GameStop and AMC are the favorite stocks of a new demographic of amateur traders that congregate on social media like Reddit and Discord. Posts on the r/WallStreetBets and r/Superstonk subreddits show that the group is irreverent, unconcerned with establishment analysts, and motivated by a desire to show up Wall Street.
And now, many analysts are finally reading the writing on the wall and admitting that the “meme market” is here to stay. There is more money in the hands of the average retail investor now than any prior time in American history, and it’s never been easier to buy stocks. How long will this pattern last, and how bad will it be when the bottom falls out?
How We Got Here
The term “meme stocks” received a higher profile in early 2021 when amateur investors on Reddit helped spur an unprecedented short squeeze on GameStop’s stock. Motivated by a desire to “beat” hedge funds, Reddit investors used memes and viral hashtags to convince countless amateur investors to buy up GameStop’s stock, causing it to rally to new heights.
This situation put the WallStreetBets subreddit in the public eye, and a huge influx of new users caused the board’s existing users to splinter into a number of other subreddits, like the aforementioned Superstonk.
Another major stock favored by Reddit users, AMC Theaters, saw a similar short squeeze in February. This squeeze was smaller but established AMC as the “little brother” meme stock. Many establishment analysts at the time were mystified by the situation, wondering how amateurs could have pushed failing businesses’ stock prices so high.
Plenty of Money
The situation was spurred on by a combination of factors. When the meme market was getting underway, many people were still under lockdown and were flush with stimulus check money. Many people had deferred spending from vacations they didn’t take in 2020, leading to a lot of bored people stuck indoors deciding to take a big swing on a chance to get rich. For many, it paid off.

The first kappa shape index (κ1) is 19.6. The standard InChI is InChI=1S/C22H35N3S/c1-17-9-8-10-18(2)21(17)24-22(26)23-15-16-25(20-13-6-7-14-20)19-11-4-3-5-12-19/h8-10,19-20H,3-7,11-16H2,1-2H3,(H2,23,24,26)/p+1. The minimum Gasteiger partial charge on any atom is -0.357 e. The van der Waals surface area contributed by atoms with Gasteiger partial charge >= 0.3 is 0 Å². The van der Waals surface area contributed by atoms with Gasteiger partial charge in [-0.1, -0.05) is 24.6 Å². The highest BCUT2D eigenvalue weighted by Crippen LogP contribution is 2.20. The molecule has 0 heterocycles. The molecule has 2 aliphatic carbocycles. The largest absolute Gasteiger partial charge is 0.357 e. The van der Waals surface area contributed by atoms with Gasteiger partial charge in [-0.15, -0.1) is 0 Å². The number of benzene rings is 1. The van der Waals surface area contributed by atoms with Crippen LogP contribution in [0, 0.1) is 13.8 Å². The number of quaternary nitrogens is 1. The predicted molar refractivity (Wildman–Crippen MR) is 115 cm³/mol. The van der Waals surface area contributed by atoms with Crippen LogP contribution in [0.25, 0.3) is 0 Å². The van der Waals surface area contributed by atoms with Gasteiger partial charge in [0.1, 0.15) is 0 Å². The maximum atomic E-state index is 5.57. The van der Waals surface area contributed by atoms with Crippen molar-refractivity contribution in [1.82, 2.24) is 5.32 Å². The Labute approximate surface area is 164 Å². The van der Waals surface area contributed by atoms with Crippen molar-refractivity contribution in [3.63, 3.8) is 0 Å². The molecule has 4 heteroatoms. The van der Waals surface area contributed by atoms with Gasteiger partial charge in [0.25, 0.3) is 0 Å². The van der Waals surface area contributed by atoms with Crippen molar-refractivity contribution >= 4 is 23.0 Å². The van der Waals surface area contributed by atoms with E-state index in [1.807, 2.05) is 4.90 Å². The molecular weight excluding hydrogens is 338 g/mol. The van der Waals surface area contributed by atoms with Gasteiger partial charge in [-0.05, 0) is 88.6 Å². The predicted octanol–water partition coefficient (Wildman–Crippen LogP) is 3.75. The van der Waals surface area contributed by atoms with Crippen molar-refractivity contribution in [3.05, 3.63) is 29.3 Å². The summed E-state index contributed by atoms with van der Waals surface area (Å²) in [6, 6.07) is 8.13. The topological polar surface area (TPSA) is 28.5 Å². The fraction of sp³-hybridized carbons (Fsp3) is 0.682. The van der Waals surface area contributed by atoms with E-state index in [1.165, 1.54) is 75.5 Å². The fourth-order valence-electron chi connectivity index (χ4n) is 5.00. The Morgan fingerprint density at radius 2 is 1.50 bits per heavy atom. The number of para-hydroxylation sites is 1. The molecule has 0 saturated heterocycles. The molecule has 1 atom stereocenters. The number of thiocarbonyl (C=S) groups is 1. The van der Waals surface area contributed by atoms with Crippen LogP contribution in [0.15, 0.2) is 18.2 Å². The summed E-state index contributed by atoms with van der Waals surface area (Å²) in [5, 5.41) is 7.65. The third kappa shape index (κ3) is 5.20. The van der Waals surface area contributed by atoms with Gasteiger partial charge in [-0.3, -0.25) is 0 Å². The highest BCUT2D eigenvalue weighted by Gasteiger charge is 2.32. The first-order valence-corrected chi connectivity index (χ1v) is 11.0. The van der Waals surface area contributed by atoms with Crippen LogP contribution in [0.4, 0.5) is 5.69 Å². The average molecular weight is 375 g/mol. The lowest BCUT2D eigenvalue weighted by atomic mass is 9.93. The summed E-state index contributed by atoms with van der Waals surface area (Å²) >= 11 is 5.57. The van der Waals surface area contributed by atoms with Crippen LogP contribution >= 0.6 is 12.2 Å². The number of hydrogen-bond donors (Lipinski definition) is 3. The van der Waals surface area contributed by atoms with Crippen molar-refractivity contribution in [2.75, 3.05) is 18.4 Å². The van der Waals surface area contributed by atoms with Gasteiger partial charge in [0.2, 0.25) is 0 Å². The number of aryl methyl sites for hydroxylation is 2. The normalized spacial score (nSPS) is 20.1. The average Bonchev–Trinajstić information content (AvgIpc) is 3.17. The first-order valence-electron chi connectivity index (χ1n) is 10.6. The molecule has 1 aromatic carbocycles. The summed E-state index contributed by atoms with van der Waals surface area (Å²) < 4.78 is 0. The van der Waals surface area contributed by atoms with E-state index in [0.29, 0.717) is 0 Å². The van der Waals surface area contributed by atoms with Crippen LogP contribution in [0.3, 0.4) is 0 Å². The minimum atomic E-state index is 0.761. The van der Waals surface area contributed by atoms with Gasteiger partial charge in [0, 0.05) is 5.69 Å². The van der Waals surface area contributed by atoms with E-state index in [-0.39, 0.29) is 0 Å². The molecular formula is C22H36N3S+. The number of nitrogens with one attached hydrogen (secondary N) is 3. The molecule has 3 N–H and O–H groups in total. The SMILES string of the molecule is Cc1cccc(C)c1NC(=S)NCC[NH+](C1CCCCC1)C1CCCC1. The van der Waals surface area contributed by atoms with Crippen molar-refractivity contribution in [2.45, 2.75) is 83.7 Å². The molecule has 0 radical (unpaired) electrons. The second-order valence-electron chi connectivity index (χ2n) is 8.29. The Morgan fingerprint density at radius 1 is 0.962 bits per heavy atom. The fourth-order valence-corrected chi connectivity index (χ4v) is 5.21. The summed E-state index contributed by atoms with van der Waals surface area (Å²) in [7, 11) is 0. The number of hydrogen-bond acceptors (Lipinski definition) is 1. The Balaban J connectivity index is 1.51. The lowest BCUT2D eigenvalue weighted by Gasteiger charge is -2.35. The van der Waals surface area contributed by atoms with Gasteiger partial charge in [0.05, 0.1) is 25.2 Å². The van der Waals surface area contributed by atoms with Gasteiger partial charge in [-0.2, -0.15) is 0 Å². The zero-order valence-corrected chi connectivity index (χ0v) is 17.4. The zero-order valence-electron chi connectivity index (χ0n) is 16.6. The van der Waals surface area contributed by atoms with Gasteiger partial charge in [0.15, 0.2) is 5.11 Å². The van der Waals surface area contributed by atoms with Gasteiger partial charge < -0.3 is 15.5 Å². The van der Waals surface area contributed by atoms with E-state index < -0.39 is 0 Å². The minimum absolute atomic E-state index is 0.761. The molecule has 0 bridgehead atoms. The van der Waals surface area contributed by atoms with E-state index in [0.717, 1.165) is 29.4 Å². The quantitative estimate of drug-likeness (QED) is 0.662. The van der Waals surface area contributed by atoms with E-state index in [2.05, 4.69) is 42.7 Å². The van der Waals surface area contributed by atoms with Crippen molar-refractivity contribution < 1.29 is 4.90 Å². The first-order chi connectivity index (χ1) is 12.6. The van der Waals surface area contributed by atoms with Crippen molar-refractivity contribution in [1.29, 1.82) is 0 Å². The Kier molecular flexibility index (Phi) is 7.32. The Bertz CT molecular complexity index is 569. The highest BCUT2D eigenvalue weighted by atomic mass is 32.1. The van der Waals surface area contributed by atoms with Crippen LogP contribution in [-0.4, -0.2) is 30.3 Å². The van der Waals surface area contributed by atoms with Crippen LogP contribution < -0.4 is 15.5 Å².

Establishment analysts predicted that meme stocks would cool off as 2021 went on, with lockdowns lifting and stimulus money running out. And, throughout the Spring and early Summer of 2021, this looked to be the case, with GameStop and AMC slipping back toward lower price points. Then, Reddit spurred on another major rally in the two meme favorites.
The Reddit Investor Mentality
Establishment analysts have been mainly perplexed by the situation thanks to the seeming irrationality of Reddit’s amateur investors. GameStop has no real plan to beat digital video game distribution. AMC isn’t poised to make some kind of big comeback this summer. So, why would anyone sink so much money into these companies?
“A lot of these people who go in there openly say I’m not F-ing selling even if it goes to zero,” WallStreetBets founder Jaime Rogozinski tells Yahoo Finance. “It’s somebody who knowingly wants to view the market in a different way, and doesn’t care about losing money. Is this how to build slow wealth for the rest of your life? No. It’s how to buy lottery tickets and hopefully win the lottery. And if you lose, you will buy a ticket next week.”
A peek at the WSB subreddit shows a group that ranges from good-natured and happy to be making some money to truly bloodthirsty for hedge funds that bet against them to fail. Calling each other “apes” and “degenerates,” Reddit’s amateur investors seem to be fully aware of their role in the grand scheme of the market. They’re disruptors, arriving at a pivotal moment to bury the old way of doing things under a mountain of memes.
When the Bubble Bursts
Right now, interest rates are so low due to Fed policy that the only real moves that make any money for financial institutions right now are buying stocks. As such, the market is more highly valued across the board right now than at any other time in history. This is a bizarre situation and one that has to come to a conclusion at some point. The question for retail investors is just how long they should stay in.
The “buy and hold” mentality prevalent on Reddit presents a conundrum, though. People who sell out of their GameStop or AMC positions are ridiculed for having hands of “paper” instead of “diamond.” But, when the bubble bursts — whether it’s next year or five years from now — those who have decided to hold onto their shares until the bitter end could suffer substantial losses.
And, when this bubble does burst, there will be a massive outcry from amateur investors who feel misled. Whether their ire is pointed at the community that convinced them to pour their life savings into GameStop’s stock or at the trading apps, like Robinhood, that facilitate such moves, one thing is certain: it won’t be pretty.
But that’s all theoretical. For now, the advent of fractional shares, fee-free trading, and social media has combined into a nexus of memes and market forces that couldn’t have been predicted even ten years ago. Where will meme stocks go next? According to Reddit, to the moon.